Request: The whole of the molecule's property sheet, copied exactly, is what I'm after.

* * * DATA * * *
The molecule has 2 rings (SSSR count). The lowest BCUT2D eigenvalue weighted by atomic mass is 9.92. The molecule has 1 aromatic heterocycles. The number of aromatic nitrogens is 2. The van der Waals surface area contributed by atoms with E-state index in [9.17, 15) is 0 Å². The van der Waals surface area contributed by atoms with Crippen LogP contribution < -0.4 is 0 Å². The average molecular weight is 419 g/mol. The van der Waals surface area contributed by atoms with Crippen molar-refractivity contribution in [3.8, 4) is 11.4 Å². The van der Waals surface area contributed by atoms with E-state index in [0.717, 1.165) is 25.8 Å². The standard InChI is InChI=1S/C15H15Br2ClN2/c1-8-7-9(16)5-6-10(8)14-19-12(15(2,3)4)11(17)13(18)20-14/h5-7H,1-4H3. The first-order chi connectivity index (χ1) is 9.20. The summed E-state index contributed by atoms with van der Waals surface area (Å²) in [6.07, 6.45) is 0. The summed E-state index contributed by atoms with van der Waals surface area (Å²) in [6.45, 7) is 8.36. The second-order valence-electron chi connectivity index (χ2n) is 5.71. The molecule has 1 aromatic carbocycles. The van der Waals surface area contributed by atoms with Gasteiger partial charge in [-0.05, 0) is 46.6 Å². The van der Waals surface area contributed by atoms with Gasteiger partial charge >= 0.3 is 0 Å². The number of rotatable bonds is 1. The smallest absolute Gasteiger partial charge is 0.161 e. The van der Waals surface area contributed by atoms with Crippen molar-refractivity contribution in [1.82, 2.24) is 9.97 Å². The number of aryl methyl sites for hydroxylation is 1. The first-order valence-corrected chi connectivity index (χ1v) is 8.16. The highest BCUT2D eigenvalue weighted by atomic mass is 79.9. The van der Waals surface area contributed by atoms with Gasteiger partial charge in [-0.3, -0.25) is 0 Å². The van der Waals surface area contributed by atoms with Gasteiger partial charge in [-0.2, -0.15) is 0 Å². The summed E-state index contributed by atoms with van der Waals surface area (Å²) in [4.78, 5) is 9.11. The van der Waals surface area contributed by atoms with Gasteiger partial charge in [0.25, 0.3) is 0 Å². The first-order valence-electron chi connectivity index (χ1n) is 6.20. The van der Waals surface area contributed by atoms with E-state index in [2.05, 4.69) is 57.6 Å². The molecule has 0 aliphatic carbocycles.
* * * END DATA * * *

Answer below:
The molecule has 2 rings (SSSR count). The lowest BCUT2D eigenvalue weighted by atomic mass is 9.92. The molecule has 1 aromatic heterocycles. The number of aromatic nitrogens is 2. The van der Waals surface area contributed by atoms with E-state index in [9.17, 15) is 0 Å². The van der Waals surface area contributed by atoms with Crippen LogP contribution < -0.4 is 0 Å². The average molecular weight is 419 g/mol. The van der Waals surface area contributed by atoms with Crippen molar-refractivity contribution in [3.8, 4) is 11.4 Å². The van der Waals surface area contributed by atoms with E-state index in [0.717, 1.165) is 25.8 Å². The standard InChI is InChI=1S/C15H15Br2ClN2/c1-8-7-9(16)5-6-10(8)14-19-12(15(2,3)4)11(17)13(18)20-14/h5-7H,1-4H3. The first-order chi connectivity index (χ1) is 9.20. The summed E-state index contributed by atoms with van der Waals surface area (Å²) in [6.07, 6.45) is 0. The summed E-state index contributed by atoms with van der Waals surface area (Å²) in [6.45, 7) is 8.36. The second-order valence-electron chi connectivity index (χ2n) is 5.71. The molecule has 1 aromatic carbocycles. The van der Waals surface area contributed by atoms with Gasteiger partial charge in [-0.05, 0) is 46.6 Å². The van der Waals surface area contributed by atoms with Gasteiger partial charge >= 0.3 is 0 Å². The number of rotatable bonds is 1. The smallest absolute Gasteiger partial charge is 0.161 e. The van der Waals surface area contributed by atoms with Crippen molar-refractivity contribution in [1.82, 2.24) is 9.97 Å². The number of aryl methyl sites for hydroxylation is 1. The first-order valence-corrected chi connectivity index (χ1v) is 8.16. The highest BCUT2D eigenvalue weighted by atomic mass is 79.9. The van der Waals surface area contributed by atoms with Gasteiger partial charge in [-0.3, -0.25) is 0 Å². The van der Waals surface area contributed by atoms with Gasteiger partial charge in [-0.2, -0.15) is 0 Å². The summed E-state index contributed by atoms with van der Waals surface area (Å²) in [4.78, 5) is 9.11. The van der Waals surface area contributed by atoms with Gasteiger partial charge in [0.25, 0.3) is 0 Å². The first-order valence-electron chi connectivity index (χ1n) is 6.20. The van der Waals surface area contributed by atoms with E-state index in [2.05, 4.69) is 57.6 Å². The molecule has 0 aliphatic carbocycles.